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Hypoxia (medical)
Hypoxia[1] is a condition in which the body or a region of the body is deprived of adequate oxygen supply at the tissue level. Hypoxia may be classified as either generalized, affecting the whole body, or local, affecting a region of the body
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Dopamine
Dopamine
Dopamine
(DA, a contraction of 3,4-dihydroxyphenethylamine) is an organic chemical of the catecholamine and phenethylamine families that plays several important roles in the brain and body. It is an amine synthesized by removing a carboxyl group from a molecule of its precursor chemical L-DOPA, which is synthesized in the brain and kidneys. Dopamine
Dopamine
is also synthesized in plants and most animals. In the brain, dopamine functions as a neurotransmitter—a chemical released by neurons (nerve cells) to send signals to other nerve cells. The brain includes several distinct dopamine pathways, one of which plays a major role in the motivational component of reward-motivated behavior. The anticipation of most types of rewards increase the level of dopamine in the brain,[2] and many addictive drugs increase dopamine neuronal activity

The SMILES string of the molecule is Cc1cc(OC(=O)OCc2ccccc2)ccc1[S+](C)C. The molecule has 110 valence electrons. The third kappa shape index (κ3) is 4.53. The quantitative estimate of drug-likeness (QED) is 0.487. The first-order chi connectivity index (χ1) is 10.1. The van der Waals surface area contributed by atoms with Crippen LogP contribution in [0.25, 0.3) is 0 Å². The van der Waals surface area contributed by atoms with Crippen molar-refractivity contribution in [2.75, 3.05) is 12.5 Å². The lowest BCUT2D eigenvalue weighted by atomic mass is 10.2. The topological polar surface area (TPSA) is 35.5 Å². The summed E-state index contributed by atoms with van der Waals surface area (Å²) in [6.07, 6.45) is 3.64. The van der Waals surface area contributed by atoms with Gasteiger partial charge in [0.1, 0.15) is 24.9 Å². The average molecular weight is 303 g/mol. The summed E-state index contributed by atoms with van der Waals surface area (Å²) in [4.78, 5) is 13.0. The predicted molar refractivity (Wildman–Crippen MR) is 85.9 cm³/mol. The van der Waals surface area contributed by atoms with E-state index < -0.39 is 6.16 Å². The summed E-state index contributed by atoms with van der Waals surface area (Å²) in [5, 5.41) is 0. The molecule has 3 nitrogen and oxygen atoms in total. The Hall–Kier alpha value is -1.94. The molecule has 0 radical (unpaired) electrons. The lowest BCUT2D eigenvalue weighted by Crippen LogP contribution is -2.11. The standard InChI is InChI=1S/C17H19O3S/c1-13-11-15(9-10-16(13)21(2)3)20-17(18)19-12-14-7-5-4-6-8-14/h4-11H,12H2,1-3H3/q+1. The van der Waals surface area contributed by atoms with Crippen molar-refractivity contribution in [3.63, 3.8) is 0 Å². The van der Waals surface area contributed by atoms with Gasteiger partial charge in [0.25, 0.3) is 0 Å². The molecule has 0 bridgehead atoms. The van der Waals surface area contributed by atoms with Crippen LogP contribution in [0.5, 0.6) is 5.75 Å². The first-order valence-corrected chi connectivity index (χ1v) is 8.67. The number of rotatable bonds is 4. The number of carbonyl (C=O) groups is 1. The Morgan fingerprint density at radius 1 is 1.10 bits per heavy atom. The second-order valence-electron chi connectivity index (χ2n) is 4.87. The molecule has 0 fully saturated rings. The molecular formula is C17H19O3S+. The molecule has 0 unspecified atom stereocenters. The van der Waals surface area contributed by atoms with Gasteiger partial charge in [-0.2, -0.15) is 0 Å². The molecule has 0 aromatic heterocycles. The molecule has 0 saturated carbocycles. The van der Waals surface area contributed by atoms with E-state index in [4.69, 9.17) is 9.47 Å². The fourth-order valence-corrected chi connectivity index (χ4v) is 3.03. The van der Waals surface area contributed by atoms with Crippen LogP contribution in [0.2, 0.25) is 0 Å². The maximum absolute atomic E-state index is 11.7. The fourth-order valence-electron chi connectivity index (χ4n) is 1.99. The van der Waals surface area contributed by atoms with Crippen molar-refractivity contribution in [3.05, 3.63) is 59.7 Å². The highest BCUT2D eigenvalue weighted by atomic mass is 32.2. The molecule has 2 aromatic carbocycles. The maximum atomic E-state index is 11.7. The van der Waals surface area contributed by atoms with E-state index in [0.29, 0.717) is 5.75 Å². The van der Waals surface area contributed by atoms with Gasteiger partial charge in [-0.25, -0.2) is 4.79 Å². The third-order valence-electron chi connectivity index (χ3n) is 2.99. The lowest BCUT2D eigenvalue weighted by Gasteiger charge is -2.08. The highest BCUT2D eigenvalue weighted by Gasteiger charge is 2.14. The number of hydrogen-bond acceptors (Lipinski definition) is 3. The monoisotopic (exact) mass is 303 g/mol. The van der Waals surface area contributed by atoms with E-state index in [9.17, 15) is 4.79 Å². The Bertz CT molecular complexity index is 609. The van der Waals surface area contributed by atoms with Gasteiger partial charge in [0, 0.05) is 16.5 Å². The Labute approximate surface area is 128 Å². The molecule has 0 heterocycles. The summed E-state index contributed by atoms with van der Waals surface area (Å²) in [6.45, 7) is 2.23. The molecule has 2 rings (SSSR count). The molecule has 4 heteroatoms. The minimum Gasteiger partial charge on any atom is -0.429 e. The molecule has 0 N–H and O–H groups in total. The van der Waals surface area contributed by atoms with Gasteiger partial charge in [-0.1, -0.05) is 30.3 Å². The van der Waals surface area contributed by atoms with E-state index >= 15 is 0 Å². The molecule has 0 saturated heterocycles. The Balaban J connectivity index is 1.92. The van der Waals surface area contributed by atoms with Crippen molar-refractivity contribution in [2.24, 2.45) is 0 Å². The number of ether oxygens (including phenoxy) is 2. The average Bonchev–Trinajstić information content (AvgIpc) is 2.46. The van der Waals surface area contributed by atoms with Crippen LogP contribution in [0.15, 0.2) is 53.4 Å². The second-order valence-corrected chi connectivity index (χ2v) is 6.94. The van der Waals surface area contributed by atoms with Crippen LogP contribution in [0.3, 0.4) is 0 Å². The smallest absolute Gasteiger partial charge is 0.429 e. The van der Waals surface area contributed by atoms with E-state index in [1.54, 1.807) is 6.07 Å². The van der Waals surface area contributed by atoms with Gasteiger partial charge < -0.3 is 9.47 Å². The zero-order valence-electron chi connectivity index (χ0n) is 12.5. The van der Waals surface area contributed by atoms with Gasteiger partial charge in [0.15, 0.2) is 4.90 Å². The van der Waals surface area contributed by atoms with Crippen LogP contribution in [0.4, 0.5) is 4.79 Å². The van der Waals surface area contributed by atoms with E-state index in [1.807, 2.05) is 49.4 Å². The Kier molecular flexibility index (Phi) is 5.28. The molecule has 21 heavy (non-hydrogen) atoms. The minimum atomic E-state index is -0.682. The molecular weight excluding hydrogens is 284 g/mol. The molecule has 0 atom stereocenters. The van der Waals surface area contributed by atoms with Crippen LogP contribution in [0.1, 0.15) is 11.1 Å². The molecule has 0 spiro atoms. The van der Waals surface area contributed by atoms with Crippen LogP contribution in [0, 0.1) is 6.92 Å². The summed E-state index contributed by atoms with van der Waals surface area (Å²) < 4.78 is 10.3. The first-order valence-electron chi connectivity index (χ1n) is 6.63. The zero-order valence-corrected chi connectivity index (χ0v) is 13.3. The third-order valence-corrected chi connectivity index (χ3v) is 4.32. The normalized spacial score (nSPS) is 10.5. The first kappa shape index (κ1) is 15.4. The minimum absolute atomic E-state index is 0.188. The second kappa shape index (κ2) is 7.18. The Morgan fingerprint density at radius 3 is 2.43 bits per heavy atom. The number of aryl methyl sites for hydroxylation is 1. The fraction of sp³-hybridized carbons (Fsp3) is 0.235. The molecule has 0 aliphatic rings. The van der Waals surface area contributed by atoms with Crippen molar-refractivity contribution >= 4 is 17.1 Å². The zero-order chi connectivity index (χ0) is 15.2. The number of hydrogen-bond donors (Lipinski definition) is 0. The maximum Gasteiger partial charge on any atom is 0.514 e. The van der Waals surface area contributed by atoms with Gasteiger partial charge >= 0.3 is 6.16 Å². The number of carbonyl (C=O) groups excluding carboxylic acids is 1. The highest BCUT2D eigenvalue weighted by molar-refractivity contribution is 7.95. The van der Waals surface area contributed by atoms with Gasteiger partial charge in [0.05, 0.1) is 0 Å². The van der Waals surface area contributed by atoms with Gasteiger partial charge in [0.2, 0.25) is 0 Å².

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Analgesic
An analgesic or painkiller is any member of the group of drugs used to achieve analgesia, relief from pain. Analgesic
Analgesic
drugs act in various ways on the peripheral and central nervous systems
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Agonist
An agonist is a chemical that binds to a receptor and activates the receptor to produce a biological response. Whereas an agonist causes an action, an antagonist blocks the action of the agonist, and an inverse agonist causes an action opposite to that of the agonist.Contents1 Types of agonists 2 Activity2.1 Potency 2.2 Therapeutic index3 Etymology 4 See also 5 ReferencesTypes of agonists[edit] Receptors can be activated by either endogenous agonists (such as hormones and neurotransmitters) or exogenous agonists (such as drugs), resulting in a biological response. A physiological agonist is a substance that creates the same bodily responses but does not bind to the same receptor.An endogenous agonist for a particular receptor is a compound naturally produced by the body that binds to and activates that receptor
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Nucleus Accumbens
The nucleus accumbens (NAc or NAcc), also known as the accumbens nucleus, or formerly as the nucleus accumbens septi ( Latin
Latin